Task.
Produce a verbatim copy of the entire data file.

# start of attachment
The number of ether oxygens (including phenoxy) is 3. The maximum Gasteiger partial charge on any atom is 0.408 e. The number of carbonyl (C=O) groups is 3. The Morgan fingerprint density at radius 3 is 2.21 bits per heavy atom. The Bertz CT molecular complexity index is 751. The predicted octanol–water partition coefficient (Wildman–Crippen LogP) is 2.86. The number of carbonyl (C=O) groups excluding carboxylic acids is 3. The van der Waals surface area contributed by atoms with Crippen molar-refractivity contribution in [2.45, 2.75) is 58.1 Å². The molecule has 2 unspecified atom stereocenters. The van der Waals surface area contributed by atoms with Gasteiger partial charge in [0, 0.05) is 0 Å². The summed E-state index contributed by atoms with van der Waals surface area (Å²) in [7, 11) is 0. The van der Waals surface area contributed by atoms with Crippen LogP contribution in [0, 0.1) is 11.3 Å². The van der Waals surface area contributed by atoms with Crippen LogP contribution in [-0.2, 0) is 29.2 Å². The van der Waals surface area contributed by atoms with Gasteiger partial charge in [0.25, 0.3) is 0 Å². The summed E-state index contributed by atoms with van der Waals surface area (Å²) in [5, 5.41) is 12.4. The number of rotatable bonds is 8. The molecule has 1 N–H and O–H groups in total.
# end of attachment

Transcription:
The number of ether oxygens (including phenoxy) is 3. The maximum Gasteiger partial charge on any atom is 0.408 e. The number of carbonyl (C=O) groups is 3. The Morgan fingerprint density at radius 3 is 2.21 bits per heavy atom. The Bertz CT molecular complexity index is 751. The predicted octanol–water partition coefficient (Wildman–Crippen LogP) is 2.86. The number of carbonyl (C=O) groups excluding carboxylic acids is 3. The van der Waals surface area contributed by atoms with Crippen molar-refractivity contribution in [2.45, 2.75) is 58.1 Å². The molecule has 2 unspecified atom stereocenters. The van der Waals surface area contributed by atoms with Gasteiger partial charge in [0, 0.05) is 0 Å². The summed E-state index contributed by atoms with van der Waals surface area (Å²) in [7, 11) is 0. The van der Waals surface area contributed by atoms with Crippen LogP contribution in [0, 0.1) is 11.3 Å². The van der Waals surface area contributed by atoms with Crippen LogP contribution in [-0.2, 0) is 29.2 Å². The van der Waals surface area contributed by atoms with Gasteiger partial charge in [0.25, 0.3) is 0 Å². The summed E-state index contributed by atoms with van der Waals surface area (Å²) in [5, 5.41) is 12.4. The number of rotatable bonds is 8. The molecule has 1 N–H and O–H groups in total.